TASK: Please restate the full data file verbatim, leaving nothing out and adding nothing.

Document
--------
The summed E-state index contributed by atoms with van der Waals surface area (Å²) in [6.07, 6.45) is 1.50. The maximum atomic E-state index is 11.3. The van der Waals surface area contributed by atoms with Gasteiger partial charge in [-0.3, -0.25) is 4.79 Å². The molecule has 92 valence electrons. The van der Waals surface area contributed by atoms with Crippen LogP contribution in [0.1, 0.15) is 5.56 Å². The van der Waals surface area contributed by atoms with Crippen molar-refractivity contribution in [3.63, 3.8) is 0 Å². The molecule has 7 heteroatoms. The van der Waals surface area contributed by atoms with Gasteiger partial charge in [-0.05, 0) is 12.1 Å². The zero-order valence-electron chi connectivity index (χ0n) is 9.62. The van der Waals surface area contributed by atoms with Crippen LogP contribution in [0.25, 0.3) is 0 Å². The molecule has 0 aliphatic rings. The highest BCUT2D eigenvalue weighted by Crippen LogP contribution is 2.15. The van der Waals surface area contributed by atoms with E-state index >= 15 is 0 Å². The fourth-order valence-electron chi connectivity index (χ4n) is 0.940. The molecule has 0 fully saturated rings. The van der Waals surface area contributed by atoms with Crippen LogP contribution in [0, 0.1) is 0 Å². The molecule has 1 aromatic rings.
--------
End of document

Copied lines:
The summed E-state index contributed by atoms with van der Waals surface area (Å²) in [6.07, 6.45) is 1.50. The maximum atomic E-state index is 11.3. The van der Waals surface area contributed by atoms with Gasteiger partial charge in [-0.3, -0.25) is 4.79 Å². The molecule has 92 valence electrons. The van der Waals surface area contributed by atoms with Crippen LogP contribution in [0.1, 0.15) is 5.56 Å². The van der Waals surface area contributed by atoms with Crippen molar-refractivity contribution in [3.63, 3.8) is 0 Å². The molecule has 7 heteroatoms. The van der Waals surface area contributed by atoms with Gasteiger partial charge in [-0.05, 0) is 12.1 Å². The zero-order valence-electron chi connectivity index (χ0n) is 9.62. The van der Waals surface area contributed by atoms with Crippen LogP contribution in [0.25, 0.3) is 0 Å². The molecule has 0 aliphatic rings. The highest BCUT2D eigenvalue weighted by Crippen LogP contribution is 2.15. The van der Waals surface area contributed by atoms with E-state index >= 15 is 0 Å². The fourth-order valence-electron chi connectivity index (χ4n) is 0.940. The molecule has 0 fully saturated rings. The van der Waals surface area contributed by atoms with Crippen LogP contribution in [0, 0.1) is 0 Å². The molecule has 1 aromatic rings.